That’s probably just meant to cover Milbank’s bases, and not a declaration that Milbank has NSA screeners checking out every Pinterest post that some Tax associate just put up. Still, welcome to the Panopticon of One Chase Manhattan Plaza! Your employer may be checking up on your private life right now and preparing “disciplinary action” for posts the firm — and the firm alone — decides cast the firm in a negative light. Or maybe they aren’t checking up. You’ll never know!
This is a fairly weak criticism because at this point you should expect a social media aware company to be monitoring social media. That’s part of the point of being on social media. A small part of that may be monitoring your employee’s posts, but more likely than not those posts simply fall into the bucket of monitoring the conversations around your brand. But nobody should be surprised that a company might see an employee’s post–whether they looked for it intentionally or not is irrelevant. That is a far cry from “checking up on your private life” and goes too far in criticizing the policy.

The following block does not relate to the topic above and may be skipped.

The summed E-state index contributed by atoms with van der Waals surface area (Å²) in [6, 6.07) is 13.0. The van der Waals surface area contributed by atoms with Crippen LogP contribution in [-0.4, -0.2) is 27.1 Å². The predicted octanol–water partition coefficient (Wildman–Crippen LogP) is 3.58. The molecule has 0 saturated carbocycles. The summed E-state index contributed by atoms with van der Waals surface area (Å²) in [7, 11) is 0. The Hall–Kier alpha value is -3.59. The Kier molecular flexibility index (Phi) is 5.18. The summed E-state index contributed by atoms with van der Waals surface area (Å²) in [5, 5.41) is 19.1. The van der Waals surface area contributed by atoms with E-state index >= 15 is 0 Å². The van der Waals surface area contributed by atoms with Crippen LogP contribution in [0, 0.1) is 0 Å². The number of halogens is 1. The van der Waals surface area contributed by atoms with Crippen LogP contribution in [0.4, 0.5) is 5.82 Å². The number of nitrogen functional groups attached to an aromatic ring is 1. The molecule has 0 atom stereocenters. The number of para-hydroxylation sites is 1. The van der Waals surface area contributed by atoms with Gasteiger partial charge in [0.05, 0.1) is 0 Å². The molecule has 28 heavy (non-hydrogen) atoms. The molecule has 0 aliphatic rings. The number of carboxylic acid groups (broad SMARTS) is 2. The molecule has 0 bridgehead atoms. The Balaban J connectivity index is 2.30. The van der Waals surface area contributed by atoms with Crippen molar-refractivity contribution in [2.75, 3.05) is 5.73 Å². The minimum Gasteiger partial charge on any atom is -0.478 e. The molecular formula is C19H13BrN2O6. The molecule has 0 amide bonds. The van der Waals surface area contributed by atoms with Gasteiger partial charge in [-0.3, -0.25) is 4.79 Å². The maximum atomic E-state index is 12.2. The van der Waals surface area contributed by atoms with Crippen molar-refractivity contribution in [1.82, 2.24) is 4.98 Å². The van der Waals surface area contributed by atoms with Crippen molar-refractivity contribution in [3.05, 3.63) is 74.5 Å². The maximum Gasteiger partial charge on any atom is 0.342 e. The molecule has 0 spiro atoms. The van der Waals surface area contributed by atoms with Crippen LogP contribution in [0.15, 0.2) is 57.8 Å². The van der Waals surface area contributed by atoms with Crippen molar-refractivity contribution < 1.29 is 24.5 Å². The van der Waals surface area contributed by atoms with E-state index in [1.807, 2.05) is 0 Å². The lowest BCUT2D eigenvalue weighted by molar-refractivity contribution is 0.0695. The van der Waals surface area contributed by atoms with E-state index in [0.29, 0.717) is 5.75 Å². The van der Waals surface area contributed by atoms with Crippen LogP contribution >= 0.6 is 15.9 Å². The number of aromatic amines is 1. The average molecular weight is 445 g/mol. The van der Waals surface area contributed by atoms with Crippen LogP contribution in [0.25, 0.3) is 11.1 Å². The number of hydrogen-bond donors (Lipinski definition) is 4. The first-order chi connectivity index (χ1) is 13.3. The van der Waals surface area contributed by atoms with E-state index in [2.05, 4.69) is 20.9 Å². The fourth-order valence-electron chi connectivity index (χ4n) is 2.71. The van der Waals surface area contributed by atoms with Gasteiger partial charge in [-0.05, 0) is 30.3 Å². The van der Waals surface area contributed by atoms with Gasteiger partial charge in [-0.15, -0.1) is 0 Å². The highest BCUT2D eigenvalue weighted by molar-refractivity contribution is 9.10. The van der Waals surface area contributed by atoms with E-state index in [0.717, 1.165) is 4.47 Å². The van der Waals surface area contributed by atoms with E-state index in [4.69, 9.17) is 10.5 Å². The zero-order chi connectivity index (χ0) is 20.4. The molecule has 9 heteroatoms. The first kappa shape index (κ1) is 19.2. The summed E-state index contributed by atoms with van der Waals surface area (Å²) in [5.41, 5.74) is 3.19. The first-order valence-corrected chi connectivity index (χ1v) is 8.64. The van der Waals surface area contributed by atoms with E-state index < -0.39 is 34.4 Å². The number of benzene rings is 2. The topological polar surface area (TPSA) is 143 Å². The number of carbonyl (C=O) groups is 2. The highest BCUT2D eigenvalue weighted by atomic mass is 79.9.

I’m not saying the Milbank social media policy is perfect–no policy is perfect. But it’s a pretty good one for a law firm. And the areas in which Above The Law criticizes it are unfair–these are real concerns for any company, let alone a law firm which must hold itself to a higher standard. That said, there are areas where the policy could be less restrictive or wordy (or just deleted to make it shorter and more memorable), especially when it comes to mentioning other policies or rules (and if they think they need to remind their attorneys that the same rules apply on social media then maybe they need to do more than put out a memo). I’m all for improving policies but I think taking potshots at a good policy goes too far.